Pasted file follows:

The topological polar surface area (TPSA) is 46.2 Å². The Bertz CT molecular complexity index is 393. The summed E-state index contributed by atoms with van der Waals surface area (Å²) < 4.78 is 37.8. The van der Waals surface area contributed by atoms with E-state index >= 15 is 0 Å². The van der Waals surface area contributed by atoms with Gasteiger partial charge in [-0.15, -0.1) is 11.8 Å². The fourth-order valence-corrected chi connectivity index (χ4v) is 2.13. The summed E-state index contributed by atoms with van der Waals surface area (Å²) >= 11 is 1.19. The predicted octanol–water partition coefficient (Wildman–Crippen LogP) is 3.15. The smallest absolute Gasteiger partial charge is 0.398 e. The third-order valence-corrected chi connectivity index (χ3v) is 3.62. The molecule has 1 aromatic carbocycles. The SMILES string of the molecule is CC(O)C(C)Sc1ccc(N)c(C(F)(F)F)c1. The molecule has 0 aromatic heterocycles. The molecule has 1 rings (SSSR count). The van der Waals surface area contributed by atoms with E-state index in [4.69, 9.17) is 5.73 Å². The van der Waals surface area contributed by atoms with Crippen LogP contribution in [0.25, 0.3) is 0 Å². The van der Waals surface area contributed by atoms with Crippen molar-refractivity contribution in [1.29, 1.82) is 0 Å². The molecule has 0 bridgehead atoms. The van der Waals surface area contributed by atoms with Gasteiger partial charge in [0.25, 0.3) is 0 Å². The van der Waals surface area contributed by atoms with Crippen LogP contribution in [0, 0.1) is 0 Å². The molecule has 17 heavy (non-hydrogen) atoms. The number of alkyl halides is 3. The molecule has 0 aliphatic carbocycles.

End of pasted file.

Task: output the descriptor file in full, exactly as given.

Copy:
The topological polar surface area (TPSA) is 46.2 Å². The Bertz CT molecular complexity index is 393. The summed E-state index contributed by atoms with van der Waals surface area (Å²) < 4.78 is 37.8. The van der Waals surface area contributed by atoms with E-state index >= 15 is 0 Å². The van der Waals surface area contributed by atoms with Gasteiger partial charge in [-0.15, -0.1) is 11.8 Å². The fourth-order valence-corrected chi connectivity index (χ4v) is 2.13. The summed E-state index contributed by atoms with van der Waals surface area (Å²) >= 11 is 1.19. The predicted octanol–water partition coefficient (Wildman–Crippen LogP) is 3.15. The smallest absolute Gasteiger partial charge is 0.398 e. The third-order valence-corrected chi connectivity index (χ3v) is 3.62. The molecule has 1 aromatic carbocycles. The SMILES string of the molecule is CC(O)C(C)Sc1ccc(N)c(C(F)(F)F)c1. The molecule has 0 aromatic heterocycles. The molecule has 1 rings (SSSR count). The van der Waals surface area contributed by atoms with E-state index in [4.69, 9.17) is 5.73 Å². The van der Waals surface area contributed by atoms with Crippen LogP contribution in [0.25, 0.3) is 0 Å². The van der Waals surface area contributed by atoms with Crippen molar-refractivity contribution in [1.29, 1.82) is 0 Å². The molecule has 0 bridgehead atoms. The van der Waals surface area contributed by atoms with Gasteiger partial charge in [0.25, 0.3) is 0 Å². The van der Waals surface area contributed by atoms with Crippen LogP contribution in [0, 0.1) is 0 Å². The molecule has 17 heavy (non-hydrogen) atoms. The number of alkyl halides is 3. The molecule has 0 aliphatic carbocycles.